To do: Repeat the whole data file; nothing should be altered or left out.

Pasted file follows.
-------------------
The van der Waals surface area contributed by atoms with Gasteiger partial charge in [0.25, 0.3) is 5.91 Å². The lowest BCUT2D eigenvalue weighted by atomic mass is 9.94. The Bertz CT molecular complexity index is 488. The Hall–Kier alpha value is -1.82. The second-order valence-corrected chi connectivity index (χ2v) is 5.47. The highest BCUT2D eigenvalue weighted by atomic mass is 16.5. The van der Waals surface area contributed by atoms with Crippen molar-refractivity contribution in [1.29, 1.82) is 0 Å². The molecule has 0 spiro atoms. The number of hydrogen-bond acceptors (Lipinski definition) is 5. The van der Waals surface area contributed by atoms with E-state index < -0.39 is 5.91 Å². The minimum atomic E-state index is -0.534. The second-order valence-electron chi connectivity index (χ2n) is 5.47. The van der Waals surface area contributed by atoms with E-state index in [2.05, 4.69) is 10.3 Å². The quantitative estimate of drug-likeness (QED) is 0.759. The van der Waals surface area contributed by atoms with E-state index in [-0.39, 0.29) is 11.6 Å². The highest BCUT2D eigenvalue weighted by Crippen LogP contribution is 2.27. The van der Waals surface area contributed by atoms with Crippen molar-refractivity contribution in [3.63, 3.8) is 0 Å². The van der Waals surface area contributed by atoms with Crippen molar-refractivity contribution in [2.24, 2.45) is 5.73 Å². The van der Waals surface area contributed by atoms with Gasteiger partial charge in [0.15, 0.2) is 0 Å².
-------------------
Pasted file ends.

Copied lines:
The van der Waals surface area contributed by atoms with Gasteiger partial charge in [0.25, 0.3) is 5.91 Å². The lowest BCUT2D eigenvalue weighted by atomic mass is 9.94. The Bertz CT molecular complexity index is 488. The Hall–Kier alpha value is -1.82. The second-order valence-corrected chi connectivity index (χ2v) is 5.47. The highest BCUT2D eigenvalue weighted by atomic mass is 16.5. The van der Waals surface area contributed by atoms with Crippen molar-refractivity contribution in [1.29, 1.82) is 0 Å². The molecule has 0 spiro atoms. The number of hydrogen-bond acceptors (Lipinski definition) is 5. The van der Waals surface area contributed by atoms with E-state index < -0.39 is 5.91 Å². The minimum atomic E-state index is -0.534. The second-order valence-electron chi connectivity index (χ2n) is 5.47. The van der Waals surface area contributed by atoms with E-state index in [2.05, 4.69) is 10.3 Å². The quantitative estimate of drug-likeness (QED) is 0.759. The van der Waals surface area contributed by atoms with E-state index in [-0.39, 0.29) is 11.6 Å². The highest BCUT2D eigenvalue weighted by Crippen LogP contribution is 2.27. The van der Waals surface area contributed by atoms with Crippen molar-refractivity contribution in [3.63, 3.8) is 0 Å². The van der Waals surface area contributed by atoms with Crippen molar-refractivity contribution in [2.24, 2.45) is 5.73 Å². The van der Waals surface area contributed by atoms with Gasteiger partial charge in [0.15, 0.2) is 0 Å².